Right. Snail mail is probably still better, but I've gotten relatively thoughtful (read: not canned) responses to my emails before, at least from my House Rep. Senators are probably getting more mail, so you may be more likely to be lost in the shuffle.
Jeopardy questions are not straightforward. What's impressive here isn't finding the answer, it's figuring out the question. Natural language processing is very difficult, and Jeopardy provides a particularly difficult version of it, too, with all the puns and such.
I don't disagree in many cases, especially when it comes to influencing elected officials. However, I will say that polls predicting votes and the like can be nicely checked against real results. Most (all?) pollsters and poll analyzers take the error into account when making future predictions and attempt to correct through proper weighting, etc.
Polling is never perfect, and even if you could feasibly poll everybody you'd still see differences as people change their minds or whatever, but some pollsters consistently get pretty close despite these and other issues. That said, as more and more people drop their land lines, I imagine these corrections are going to get more difficult to make and poll results will start to fluctuate more. But hey, maybe not. I'm pretty consistently surprised how close they get even today.
Attaching metadata could be called a form of watermarking I suppose, but when I think of watermarking I think of altering the actual data portion very slightly in an identifiable way, but without a noticeable change to the audio.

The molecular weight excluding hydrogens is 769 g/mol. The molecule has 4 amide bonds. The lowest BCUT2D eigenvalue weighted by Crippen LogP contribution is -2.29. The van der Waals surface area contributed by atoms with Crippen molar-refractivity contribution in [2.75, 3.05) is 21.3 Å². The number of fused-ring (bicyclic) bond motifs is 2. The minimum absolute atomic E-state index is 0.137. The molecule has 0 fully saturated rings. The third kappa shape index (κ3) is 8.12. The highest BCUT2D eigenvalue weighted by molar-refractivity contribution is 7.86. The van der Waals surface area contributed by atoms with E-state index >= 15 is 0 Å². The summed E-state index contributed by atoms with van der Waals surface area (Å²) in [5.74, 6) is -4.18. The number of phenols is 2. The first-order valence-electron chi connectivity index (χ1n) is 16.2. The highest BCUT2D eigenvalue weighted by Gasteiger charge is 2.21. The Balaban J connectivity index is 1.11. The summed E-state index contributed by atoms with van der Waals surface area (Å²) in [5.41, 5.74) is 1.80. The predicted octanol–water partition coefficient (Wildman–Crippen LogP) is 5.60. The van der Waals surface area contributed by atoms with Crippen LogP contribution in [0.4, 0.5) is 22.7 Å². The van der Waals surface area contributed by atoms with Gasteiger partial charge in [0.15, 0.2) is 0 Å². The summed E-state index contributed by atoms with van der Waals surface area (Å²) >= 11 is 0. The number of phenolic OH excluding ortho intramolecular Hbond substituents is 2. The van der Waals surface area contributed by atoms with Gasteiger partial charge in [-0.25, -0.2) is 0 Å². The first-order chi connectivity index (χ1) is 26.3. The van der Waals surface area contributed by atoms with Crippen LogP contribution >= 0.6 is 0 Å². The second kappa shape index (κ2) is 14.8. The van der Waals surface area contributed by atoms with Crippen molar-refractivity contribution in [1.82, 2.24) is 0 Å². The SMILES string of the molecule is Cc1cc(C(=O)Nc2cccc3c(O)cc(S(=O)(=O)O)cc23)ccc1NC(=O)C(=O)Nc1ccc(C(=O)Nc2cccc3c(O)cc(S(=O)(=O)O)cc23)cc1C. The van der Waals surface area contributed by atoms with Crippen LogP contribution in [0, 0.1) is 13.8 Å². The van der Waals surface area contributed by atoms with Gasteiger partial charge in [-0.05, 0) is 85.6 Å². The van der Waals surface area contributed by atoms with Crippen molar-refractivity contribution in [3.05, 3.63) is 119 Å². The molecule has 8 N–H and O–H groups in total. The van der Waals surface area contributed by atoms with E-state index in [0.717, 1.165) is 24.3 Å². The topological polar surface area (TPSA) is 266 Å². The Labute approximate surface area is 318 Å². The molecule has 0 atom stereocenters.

You know, it just occurred to me that without the internet, I don't even know how I'd find music anymore. I don't even have tv, so no ads or shows there. I've hardly listened to the radio in forever (and don't generally like it when I do), so nothing there. I do all my music discovery (and purchasing, for that matter) online. I probably buy 5-10 albums a month, but without the resources online I don't think I'd ever actually buy music simply because I couldn't find stuff I liked.
She could sell specific timeslots. Instead of selling it as $1000/hr, she could sell it as $1000 for 1-2pm on Wednesday (for example). Then she gets to control how many timeslots exist. She could also do this and auction them off as someone mentioned above. Start it at $100 and let people bid up to a few hours before the slot and whoever has the highest bid gets it.
"I mean, even the article stated that it seemed like Google enjoyed having people think that something wasn't true; how is that NOT dishonest?"
I don't understand what your point is here. The article says that Google seemed to enjoy it, but then surprisingly set the record straight. To use your words: how is that NOT honest?
Really, Google isn't perfect (it's not possible to please all the people all the time, etc.), but they're a large step up from just about everyone. They provide many services whose only cost is non-intrusive ads, they support open source (Android, Chrome, ChromeOS, etc.), they generally stand on the "right" side of major tech issues (according to general consensus, anyway), etc.
Also, the link you posted about making Google illegal really has nothing to do with Google specifically. It's about search engine liability, of which Google happens to be one. I don't think arguments being made about search engines in general can really be used as any kind of specific attack on Google.
Re: Re: Re: Re: from the business model as a "right" department...
Just to add to this, movies and music are not at all the same. Generally, once you see a movie you're done with it, at least for awhile. On the other hand, music is listened to over and over again. In other words, while HBO showing a movie actually might dissuade people from buying it elsewhere (since they've already seen it), hearing a song on the radio is much more likely to encourage a purchase since it can be listened to repeatedly.